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About this blog: I am a native of Alameda County, grew up in Pleasanton and currently live in the house I grew up in that is more than 100 years old. I spent 39 years in the daily newspaper business and wrote a column for more than 25 years in add...  (More)

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Round and around the roundabouts

Uploaded: Sep 3, 2019
We choose a good week to get out of town and enjoy the mountains around Lake Tahoe last week.

It was hot by Lake August standards, but much more reasonable that the scorching weather that captured the Livermore Valley. We had highs in the 80s every day, but a few afternoon breezes and a fan in our bedroom made it tolerable to sleep (our unit, like many older ones in the mountains, is not air conditioned). It is rare to go to sleep at 6,500 feet of elevation and need no more than a sheet all night.

Driving in Meyers just southwest of South Lake Tahoe, I was struck by the new roundabout under construction at the intersection of highways 50 and 89—the two all-season TransSierra routes feeding into the Tahoe basin from the southwest.

What was striking is the design forces incoming traffic to yield to cars in the circle that is designed for 15 mph. I have no idea of the history of accidents at the intersection, but I can imagine it is very busy on Saturday afternoons during ski season when people are returning from Kirkwood (Highway 89/88) and Sierra at Tahoe (50). There’s also a snow play area on Echo Summit that draws families.

Traffic inbound to South Lake Tahoe will proceed at a snail’s pace through the roundabout, while a bypass was designed for westbound traffic on Highway 50 to allow those motorists to bypass the 15 mph circle.

What’s interesting is to compare this roundabout with several in Bend, Oregon that were installed on the main road from the Mt. Bachelor Ski Area back to the city. They are much wider than the California version allowing cars to travel side-by-side. They replaced traffic signals so more traffic could flow efficiently. It seems like CalTrans has the opposite thought.

The agency did install three similar roundabouts in Kings Beach, including one at the busy corner of Highway 267 (the road to Truckee and Interstate 80). These will slow traffic and making it safer for pedestrians to cross in an area with plenty of businesses on both sides of the road.

The state of Nevada got into the act a few miles east where the Mt. Rose Highway (No. 431) flows into Highway 28 at Incline Village. It again is poorly designed with the 15 mph circle at a busy intersection of two major highways with limited pedestrian movement.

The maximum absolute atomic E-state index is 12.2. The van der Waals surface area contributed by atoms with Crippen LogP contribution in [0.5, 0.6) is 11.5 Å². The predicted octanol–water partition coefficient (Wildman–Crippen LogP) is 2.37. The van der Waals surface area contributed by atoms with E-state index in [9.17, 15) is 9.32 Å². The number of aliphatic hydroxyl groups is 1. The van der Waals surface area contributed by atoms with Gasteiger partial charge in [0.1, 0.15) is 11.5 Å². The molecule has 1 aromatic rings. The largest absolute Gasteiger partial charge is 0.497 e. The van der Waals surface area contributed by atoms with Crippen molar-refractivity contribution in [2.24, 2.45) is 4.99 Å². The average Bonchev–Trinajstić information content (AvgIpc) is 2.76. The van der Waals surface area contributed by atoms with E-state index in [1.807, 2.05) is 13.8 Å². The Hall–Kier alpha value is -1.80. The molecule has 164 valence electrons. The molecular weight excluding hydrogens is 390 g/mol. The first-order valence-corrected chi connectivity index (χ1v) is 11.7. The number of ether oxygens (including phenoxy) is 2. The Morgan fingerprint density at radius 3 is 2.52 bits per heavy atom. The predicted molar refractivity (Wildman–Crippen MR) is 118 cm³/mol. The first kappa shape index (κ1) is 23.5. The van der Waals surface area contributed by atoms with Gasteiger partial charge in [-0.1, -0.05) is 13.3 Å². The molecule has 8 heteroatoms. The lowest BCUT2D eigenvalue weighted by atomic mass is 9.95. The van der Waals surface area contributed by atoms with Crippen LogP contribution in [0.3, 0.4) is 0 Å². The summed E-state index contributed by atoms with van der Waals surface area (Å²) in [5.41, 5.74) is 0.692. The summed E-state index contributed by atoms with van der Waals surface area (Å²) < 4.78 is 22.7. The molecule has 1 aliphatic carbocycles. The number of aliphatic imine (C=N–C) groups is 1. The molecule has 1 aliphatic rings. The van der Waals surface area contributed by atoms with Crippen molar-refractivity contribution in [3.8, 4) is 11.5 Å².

Roundabouts can be an effective traffic management tool, but they can be just the opposite as Pleasanton residents will remember from the ill-advised ones that the city had to take out on Vineyard Avenue.

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Comments

 +  Like this comment
Posted by DKHSK, a resident of Bridle Creek,
on Sep 3, 2019 at 3:48 pm

DKHSK is a registered user.

I was in Reno for the weekend and I will say this: Casino money has done a lot of good for city streets, parks are nice and the Riverwalk was quite pleasing. But the interstates in and around Reno are even worse than the Bay Area and that is saying a lot.

The Nugget Rib Festival was devine!

Dan


 +   2 people like this
Posted by Steve, a resident of Another Pleasanton neighborhood,
on Sep 3, 2019 at 8:20 pm

You really should get educated by a traffic engineer before speculating about things that you know nothing about.


 +   4 people like this
Posted by Heavious , a resident of Danville,
on Sep 4, 2019 at 7:54 am

Actually, roundabouts are awesome, especially when drivers understand that A: it's not a stop sign; B: there are courtesy rules-if a vehicle is already in the circle, they have righ-of-way, so don't try to squeeze in ahead of them; C: you follow the road, not drive straight through over the center median.
Here, that's the problem, because Yank-drivers are typically too impatient and bothered to learn and follow the rules, so they seem to be inefficient.
My experience in Ireland: circles were great and traffic, whilst perhaps slowing through them, did not stop. Where traffic came to a standstill was where the traffic light was installed. Took far longer to get past there.
So if you are a roundabout nay-sayer, perhaps you just don't get it and need to learn how to drive them.


 +  Like this comment
Posted by Barbara, a resident of Danville,
on Sep 4, 2019 at 10:12 am

Many years ago in the 1950's the city of Long Beach put in a roundabout at the intersection of the Pacific Coast Highway and the Main Street from Long Beach to the Ocean. My parents lived in Newport Beach and often drove to Long Beach airport to pick up friends coming to visit. One very foggy night they drove up to Long Beach to pick up friends. It was so foggy that the off ramps were invisible. Cars were driving around and around trying to find an exit. At one point they all put their windows down and were calling to others to see if anyone could find away out. I think it took about 4 or 5 times around until they found the right exit.


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